Creating a virtual environment on a budget
One of my favourite things to do as a filmmaker is to look at large scale Hollywood productions and be like ‘Oh I bet I could do that… just cheaper… and smaller’.
Ever since watching the BTS of The Mandolorian, something I’ve wanted to have a go at doing is creating a virtual environment using LED screens.
Virtual environments are pretty exciting to me from a technical perspective and have some major benefits compared to shooting with a green screen. LEDs are natural sources of light so can give bounce back and produce natural reflections, and make the overall image feel more realistic, plus it saves a lot of time on rotoscoping.
To execute a virtual environment to the same scale as The Mondoloarian requires a massive budget, a whole 3D modelling team and 1326 LED screens. That just isn’t feasible for pretty much everyone, so I was determined to find a way to make things easier.
Here’s how I did it with the help of captured location footage, a small scale set and a very big TV.
How we came up with the idea
When shooting for our latest project with Clogau we were in a bit of a pickle. When we were brought onto the project, we were working towards a brief that promised detailed project shots of small delicate jewellery set amongst the Welsh landscape. For anyone who has tried to capture that kinda shot, you know that we’d be up for a pretty massive task.
And then it hit me… why does it need to be shot on location? If we captured the right footage, with some clever camera work we could film the products in a controlled environment and make it seem as if we were really there. So we did.
This article is more of a general overview of how we did it, but for any of you technical nerds like me, I’ve also made a more detailed breakdown you can read it here.
The top-level idea is this:
- Shoot some background plates on location
- Create a matching environment in a studio
- Play the captured footage in the background
- Trick everyone
Now strictly speaking this isn’t a virtual environment in the purest sense. Unlike ‘true’ virtual environments, you can’t switch things up with the press of a button, you’re confined to the footage you get… so it has to be good.
Tips for capturing background footage for virtual environments
To create the most realistic image you can, when filming your virtual environment you’re going to need to use anamorphic lenses. Anamorphic lenses are flawed by design and squeeze a wider field of view into a regular 35mm frame causes all sorts of strange things to happen: Barrel distortion, oval bokeh, losing sharpness at the edges and of course that horizontal flare… all the good stuff.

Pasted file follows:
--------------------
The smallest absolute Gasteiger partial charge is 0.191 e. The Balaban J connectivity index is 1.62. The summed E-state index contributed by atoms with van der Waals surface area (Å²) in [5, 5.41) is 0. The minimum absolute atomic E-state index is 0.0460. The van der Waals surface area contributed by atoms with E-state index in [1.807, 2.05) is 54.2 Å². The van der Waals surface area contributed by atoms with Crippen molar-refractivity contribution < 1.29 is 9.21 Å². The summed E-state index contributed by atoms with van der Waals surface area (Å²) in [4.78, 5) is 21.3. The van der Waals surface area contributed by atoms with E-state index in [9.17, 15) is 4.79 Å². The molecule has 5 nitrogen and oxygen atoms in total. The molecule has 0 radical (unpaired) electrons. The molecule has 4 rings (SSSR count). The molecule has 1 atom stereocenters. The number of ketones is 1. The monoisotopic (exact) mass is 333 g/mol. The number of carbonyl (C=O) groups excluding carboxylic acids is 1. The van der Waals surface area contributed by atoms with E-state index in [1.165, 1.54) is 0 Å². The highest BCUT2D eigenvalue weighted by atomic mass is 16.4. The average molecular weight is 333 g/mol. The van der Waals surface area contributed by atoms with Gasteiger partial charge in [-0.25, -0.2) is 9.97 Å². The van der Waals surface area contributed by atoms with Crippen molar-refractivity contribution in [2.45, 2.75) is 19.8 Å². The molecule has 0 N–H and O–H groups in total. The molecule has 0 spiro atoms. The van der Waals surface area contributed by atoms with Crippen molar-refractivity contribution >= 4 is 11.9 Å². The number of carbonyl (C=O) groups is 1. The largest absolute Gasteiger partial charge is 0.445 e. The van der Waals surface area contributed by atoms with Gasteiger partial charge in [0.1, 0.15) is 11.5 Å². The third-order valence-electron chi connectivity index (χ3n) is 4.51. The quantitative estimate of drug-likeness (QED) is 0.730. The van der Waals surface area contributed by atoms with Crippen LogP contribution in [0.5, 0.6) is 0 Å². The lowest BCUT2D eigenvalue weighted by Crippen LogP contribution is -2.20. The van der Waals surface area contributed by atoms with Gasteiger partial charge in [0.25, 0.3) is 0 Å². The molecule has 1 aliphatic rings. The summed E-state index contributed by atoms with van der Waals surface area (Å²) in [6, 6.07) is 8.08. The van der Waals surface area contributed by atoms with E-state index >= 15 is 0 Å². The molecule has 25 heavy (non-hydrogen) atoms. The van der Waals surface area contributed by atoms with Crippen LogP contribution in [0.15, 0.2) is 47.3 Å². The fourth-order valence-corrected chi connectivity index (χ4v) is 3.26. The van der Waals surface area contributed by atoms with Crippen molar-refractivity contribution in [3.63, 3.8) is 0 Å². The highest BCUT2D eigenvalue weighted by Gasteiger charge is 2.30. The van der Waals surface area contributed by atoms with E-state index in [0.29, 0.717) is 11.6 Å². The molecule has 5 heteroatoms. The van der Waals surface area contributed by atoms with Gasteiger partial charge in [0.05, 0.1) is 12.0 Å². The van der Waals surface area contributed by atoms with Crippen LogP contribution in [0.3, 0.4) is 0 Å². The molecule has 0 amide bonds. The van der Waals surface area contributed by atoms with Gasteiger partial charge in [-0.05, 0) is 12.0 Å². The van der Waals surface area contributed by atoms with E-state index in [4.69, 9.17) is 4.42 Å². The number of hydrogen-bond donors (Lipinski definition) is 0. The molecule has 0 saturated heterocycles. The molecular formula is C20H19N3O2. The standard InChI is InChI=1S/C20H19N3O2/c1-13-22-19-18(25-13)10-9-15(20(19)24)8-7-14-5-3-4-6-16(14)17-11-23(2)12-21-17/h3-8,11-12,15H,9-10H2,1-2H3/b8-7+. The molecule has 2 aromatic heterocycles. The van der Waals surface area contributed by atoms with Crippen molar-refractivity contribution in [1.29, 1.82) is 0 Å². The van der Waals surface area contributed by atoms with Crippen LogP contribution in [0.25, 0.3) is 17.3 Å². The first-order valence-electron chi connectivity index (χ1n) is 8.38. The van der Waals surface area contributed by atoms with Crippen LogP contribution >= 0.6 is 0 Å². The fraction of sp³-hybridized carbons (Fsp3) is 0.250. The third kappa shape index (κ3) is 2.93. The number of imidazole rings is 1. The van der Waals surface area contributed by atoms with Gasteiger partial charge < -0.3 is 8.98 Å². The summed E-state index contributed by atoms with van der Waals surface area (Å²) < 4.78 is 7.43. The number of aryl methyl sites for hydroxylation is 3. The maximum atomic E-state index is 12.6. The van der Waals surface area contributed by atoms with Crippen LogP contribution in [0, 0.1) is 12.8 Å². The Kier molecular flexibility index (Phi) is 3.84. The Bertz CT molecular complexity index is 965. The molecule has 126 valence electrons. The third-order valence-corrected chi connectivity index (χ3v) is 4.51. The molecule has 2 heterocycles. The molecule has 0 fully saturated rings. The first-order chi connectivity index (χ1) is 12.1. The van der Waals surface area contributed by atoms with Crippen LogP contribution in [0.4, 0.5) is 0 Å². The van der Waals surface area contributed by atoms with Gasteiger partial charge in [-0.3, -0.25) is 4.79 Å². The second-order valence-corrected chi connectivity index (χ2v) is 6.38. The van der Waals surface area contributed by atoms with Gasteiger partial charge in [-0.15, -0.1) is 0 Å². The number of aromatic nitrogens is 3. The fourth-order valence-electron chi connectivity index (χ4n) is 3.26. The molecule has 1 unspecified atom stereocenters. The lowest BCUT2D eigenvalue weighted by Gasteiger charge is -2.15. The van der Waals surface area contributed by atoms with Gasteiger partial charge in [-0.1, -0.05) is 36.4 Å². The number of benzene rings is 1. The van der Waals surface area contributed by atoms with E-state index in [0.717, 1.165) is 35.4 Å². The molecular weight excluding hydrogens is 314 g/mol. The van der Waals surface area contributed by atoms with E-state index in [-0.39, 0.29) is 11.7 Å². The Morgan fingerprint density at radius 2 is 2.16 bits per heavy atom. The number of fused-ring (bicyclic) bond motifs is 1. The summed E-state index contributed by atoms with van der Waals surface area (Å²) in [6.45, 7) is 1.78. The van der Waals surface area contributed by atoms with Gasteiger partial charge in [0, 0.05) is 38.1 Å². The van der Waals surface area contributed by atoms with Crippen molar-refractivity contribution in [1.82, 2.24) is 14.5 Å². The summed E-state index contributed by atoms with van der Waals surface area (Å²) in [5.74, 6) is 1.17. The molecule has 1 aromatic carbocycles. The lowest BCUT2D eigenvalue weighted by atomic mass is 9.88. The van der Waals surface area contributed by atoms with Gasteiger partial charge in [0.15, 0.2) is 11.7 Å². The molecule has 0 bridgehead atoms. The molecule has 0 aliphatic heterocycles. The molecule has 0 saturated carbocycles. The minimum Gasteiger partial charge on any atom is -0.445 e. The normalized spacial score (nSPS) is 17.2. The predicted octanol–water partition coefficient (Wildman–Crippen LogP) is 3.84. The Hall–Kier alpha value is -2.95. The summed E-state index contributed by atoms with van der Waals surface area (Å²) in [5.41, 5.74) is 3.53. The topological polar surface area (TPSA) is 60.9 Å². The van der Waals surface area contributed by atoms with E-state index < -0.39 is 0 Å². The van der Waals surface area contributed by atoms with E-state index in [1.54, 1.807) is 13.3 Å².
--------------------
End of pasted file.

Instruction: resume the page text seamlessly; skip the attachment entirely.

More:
The good thing about this is that the lenses don’t discriminate – they distort everything put in front of them, virtual or not. It’s this distortion that is crucial in blending the foreground and background elements later on when in the studio but you don’t want to double up on this effect. So, when you’re capturing your background footage use a spherical lens.
When you are ready to film the background plate of footage, it’s all about making it easier for setting up your shot once you’re in the studio. Here’s what I found worked for us:
- Film in 4K. It gives you the flexibility to move the background around and rescale it to fit without losing resolution.
- Avoid harsh lights and direct sunlight. The contrast ratio of your screen is likely going to be too low to emulate sunlight, so avoid it in the footage. Plus a side-light will give you an extra cinematic feel.
- Look for natural lines and points of interest. These can act as guiding points to work with when back in the studio and help you create a seamless transition between your foreground and background.
- Use an SFX orb (or any other HDRI capture technique) on set. It makes setting up the lighting of your virtual environment a lot easier, trust me.
Tips for filming your ‘Virtual Environment’
I think it’s important to remember that more likely than not, you’re going to be working with a commercial TV. Some projects may have the budget for a top of the line screen, but for most projects, you’re likely working with something that wasn’t built with creating virtual environments in mind.
Therefore you will have to go in and adapt the settings to something custom to make it work:
- Change the FPS setting to match your footage. For us that meant switching down to 25FPS, this will help with any flicker issues.
- Change your gamma/gamut settings from the HDR standard. This limits the possibility of any wacky edge of gamut colour issues that can occur when a screen tries to reach a value it isn’t quite able to. We chose REC709, which is what you’ll also want to transform your LOG footage into to give a base colour profile to match.
Once your TV is ready ago, go ahead and map out the lighting to match your background footage using the HDRI captured you captured on location and set up your scene. This technique works best for shooting in a shallow depth of field so set up your subject close to the camera with enough distance between the lens and the screen to avoid any of those pesky Moiré patterns.
So that’s it. Well, a very quick overview of it anyway. Happy filming!